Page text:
10. Don’t worry about which medications the patient has been on. “I don’t think it makes a difference which medications the patient has been on,” says Dr. Francis. “The efficacy of drops and surgery can be very different. For example, surgery to reduce aqueous humor production might be far more effective than drops that have that effect.”

Dr. Flowers agrees that the impact of a drop on a given outflow pathway is going to be tiny compared to the impact of a MIGS procedure. “It’s not even in the same ballpark,” he says. “A drop might give you a tiny bit of enhanced flow, but even a tiny opening in the ciliary space, for example, will allow a deluge of fluid to pass through compared to what the drop accomplishes. The ultimate issue is how long the outflow pathway stays open.”

11. Avoid using procedures off-label. “There’s more and more data coming out that these procedures are very efficacious as standalone procedures, but from an insurance and surgery-center-logistics perspective, going off-label is a nightmare,” says Dr. Fellman. “Most patients can’t afford to pay for these procedures. You’re talking about a surgery center bill, an anesthesiologist bill, a surgeon bill and a device bill. That’s going to add up to thousands of dollars.”

Dr. Francis agrees. “Whether or not the patient has visually significant cataracts is very important from a logistics standpoint,” he says. “Some devices, such as the iStent, Hydrus and CyPass, are only FDA-approved for implantation at the time of cataract surgery. There’s no reason these devices wouldn’t work in a pseudophakic patient, but it wouldn’t be on-label because those are only FDA-approved for use with cataract surgery. It’s more of a logistical issue; if you do a procedure off-label, you won’t get paid. That’s not a small consideration for most surgeons. Your insurance claim will be denied and you’ll have to charge the patient cash.”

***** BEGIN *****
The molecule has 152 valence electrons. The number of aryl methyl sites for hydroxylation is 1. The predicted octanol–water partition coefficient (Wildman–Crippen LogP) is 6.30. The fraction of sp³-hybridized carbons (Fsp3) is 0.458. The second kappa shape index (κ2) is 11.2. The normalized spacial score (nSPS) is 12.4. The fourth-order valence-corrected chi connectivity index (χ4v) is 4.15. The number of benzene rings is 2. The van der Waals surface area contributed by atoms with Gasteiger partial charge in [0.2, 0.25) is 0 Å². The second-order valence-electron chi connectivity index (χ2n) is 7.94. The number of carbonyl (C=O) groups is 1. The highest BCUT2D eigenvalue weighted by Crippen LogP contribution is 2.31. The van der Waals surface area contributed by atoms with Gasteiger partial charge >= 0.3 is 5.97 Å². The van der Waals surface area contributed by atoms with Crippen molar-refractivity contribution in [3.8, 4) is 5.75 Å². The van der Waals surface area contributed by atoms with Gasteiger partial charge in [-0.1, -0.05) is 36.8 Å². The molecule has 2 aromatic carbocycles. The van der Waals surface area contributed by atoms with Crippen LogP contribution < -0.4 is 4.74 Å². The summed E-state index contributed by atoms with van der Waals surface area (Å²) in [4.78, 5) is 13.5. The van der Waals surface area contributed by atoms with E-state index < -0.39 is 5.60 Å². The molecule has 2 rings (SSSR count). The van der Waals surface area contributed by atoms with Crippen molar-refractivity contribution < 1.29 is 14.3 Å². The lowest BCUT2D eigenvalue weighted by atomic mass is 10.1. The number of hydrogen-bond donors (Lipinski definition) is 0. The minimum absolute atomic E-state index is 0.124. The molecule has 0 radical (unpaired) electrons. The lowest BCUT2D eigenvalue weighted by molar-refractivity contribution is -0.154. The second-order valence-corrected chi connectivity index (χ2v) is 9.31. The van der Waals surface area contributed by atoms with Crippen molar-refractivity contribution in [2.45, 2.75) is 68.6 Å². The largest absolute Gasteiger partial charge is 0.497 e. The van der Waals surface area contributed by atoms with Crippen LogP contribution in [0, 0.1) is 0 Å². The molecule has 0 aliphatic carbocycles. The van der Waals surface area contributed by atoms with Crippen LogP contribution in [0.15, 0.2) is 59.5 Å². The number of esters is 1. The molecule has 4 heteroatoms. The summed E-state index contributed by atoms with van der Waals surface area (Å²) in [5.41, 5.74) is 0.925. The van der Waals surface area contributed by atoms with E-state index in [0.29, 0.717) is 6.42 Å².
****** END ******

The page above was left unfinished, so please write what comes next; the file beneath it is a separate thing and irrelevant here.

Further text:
“Fortunately, a few MIGS procedures are approved for use apart from cataract surgery,” Dr. Fellman adds. “The Dual Blade and Trabectome, for example, are approved for use as standalone procedures, so they can handle those cases that don’t have to be done in combination with phaco.”

12. Remember that a MIGS procedure can be effective even after a failed trabeculectomy or tube. “Following a trabeculectomy, you’ve abandoned the patient’s natural drainage system,” Dr. Fellman points out. “Let’s say you did a trabeculectomy or tube on a phakic patient. Then the patient eventually develops a cataract and the trabeculectomy slowly fails. You could easily do a phaco-iStent, or phaco-Trabectome, or Dual Blade or CyPass. There’s a decent chance that this eye will then end up with a pressure low enough that the patient does OK. In fact, our group has shown that the GATT procedure, which opens up 360 degrees of the trabecular meshwork and the inner wall of Schlemm’s canal, is very effective in eyes that already had a trabeculectomy or tube.3 In other words, you don’t have to abandon the patient’s natural drainage system because of a prior filtering procedure. You might be able to increase the flow capacity of the patient’s natural drain with MIGS surgery even after a failed tube or trabeculectomy.” (Dr. Francis notes that previous laser trabeculoplasty doesn’t seem to impact the efficacy of MIGS, either.)